Then too, the view of the two comings, the rapture and the revelation, is based on a wrong interpretation of several passages of Holy Writ. An outstanding example of this wrong interpretation is that of the passage in I Thessalonians 4:16, 17: “For the Lord himself shall descend from heaven with a shout, and with the voice of the archangel, and with the trump of God: and the dead in Christ shall rise first: Then we which are alive and remain shall be caught up together with them in the clouds, to meet the Lord in the air: and so shall we ever be with the Lord.” It is claimed that this passage of Scripture plainly teaches what the premillennialist terms “the first resurrection,” that is, the resurrection of the just in distinction from the resurrection of the wicked, which is supposed to take place after the millennium. Further, it is claimed that the word used in vs. 17, “to meet,” means, according to the original, “a going forth in order to return with.” The meaning accordingly is that we shall be caught up with Christ in the air in order to return with Him later. But all this is quite arbitrary, and certainly is not the correct interpretation of the text in I Thessalonians 4. As to this “first resurrection,” anyone who reads the text without prejudice, without millennially colored glasses, can readily see that it makes no distinction between the dead in Christ that shall be raised first and the dead outside of Christ that shall be raised later. But the distinction is between the dead in Christ, that is, those that have died before His coming, and the livingin Christ, that is, those believers that shall be alive at the parousia. The resurrection of the former shall occur before the change of the latter. That is the meaning of the text. And so they shall meet the Lord together in the air. And the interpretation given of the word “to meet” as if it should imply the idea of a returning with Christ is a pure invention. The Greek term does not even remotely suggest this notion. Nor does the rest of the passage harmonize with the premillennial conception of the rapture. The text quite clearly refers to a public and universally announced coming of the Lord. The Lord shall descend from heaven with a shout, with the voice of the archangel, and with the trump of God. If this means anything at all, it certainly means that there will be nothing private or secret about this coming, but it will be loudly proclaimed to all the world. But according to the millennial view, this will be a coming only for the church, only for the faithful believers. The world will not even notice this private coming of the Lord, except that certain persons will suddenly be strangely missed. And while the millennial view emphasizes that there will be a return from this rapture and that it will last only during the years of the great tribulation in the world, the text, on the contrary, emphasizes that it will be forever: “And so shall we ever be with the Lord.”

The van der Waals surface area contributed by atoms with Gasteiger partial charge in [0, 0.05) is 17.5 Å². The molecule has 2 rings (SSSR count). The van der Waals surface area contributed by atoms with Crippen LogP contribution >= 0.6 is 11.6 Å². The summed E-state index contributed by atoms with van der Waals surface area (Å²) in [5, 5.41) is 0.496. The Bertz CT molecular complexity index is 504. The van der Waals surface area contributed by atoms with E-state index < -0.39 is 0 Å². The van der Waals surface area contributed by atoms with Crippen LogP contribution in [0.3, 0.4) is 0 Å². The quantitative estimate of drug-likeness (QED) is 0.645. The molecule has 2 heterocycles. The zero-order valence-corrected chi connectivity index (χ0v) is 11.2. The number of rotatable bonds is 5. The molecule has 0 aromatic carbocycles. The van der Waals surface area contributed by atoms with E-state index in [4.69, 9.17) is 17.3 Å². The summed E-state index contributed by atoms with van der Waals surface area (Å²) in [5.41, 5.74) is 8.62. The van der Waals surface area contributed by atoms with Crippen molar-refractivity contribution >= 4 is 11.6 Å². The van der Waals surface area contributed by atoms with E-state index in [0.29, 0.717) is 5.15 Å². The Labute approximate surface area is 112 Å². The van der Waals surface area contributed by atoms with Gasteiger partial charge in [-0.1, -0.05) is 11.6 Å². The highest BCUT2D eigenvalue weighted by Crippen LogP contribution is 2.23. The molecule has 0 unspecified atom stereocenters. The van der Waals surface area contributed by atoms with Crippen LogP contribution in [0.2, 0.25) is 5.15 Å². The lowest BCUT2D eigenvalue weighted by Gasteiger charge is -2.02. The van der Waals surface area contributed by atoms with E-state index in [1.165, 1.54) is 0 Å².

Then, too, the idea that believers must look forward to their final redemption through the coming of the Lordbefore the great tribulation is contrary to all the current teaching of Holy Writ, which not only warns us to expect tribulation, but also, rather than exhorting us to rejoice in the idea of escaping it, emphasizes that we shall consider it a great honor and privilege to suffer with Christ. To suffer in behalf of Christ is given us of grace. Phil. 2:29. The millennium hope of escaping the tribulation is not spiritual, but carnal. And it is as dangerous as it is false, because it fills its followers with a false hope that will leave them unprepared in the evil day.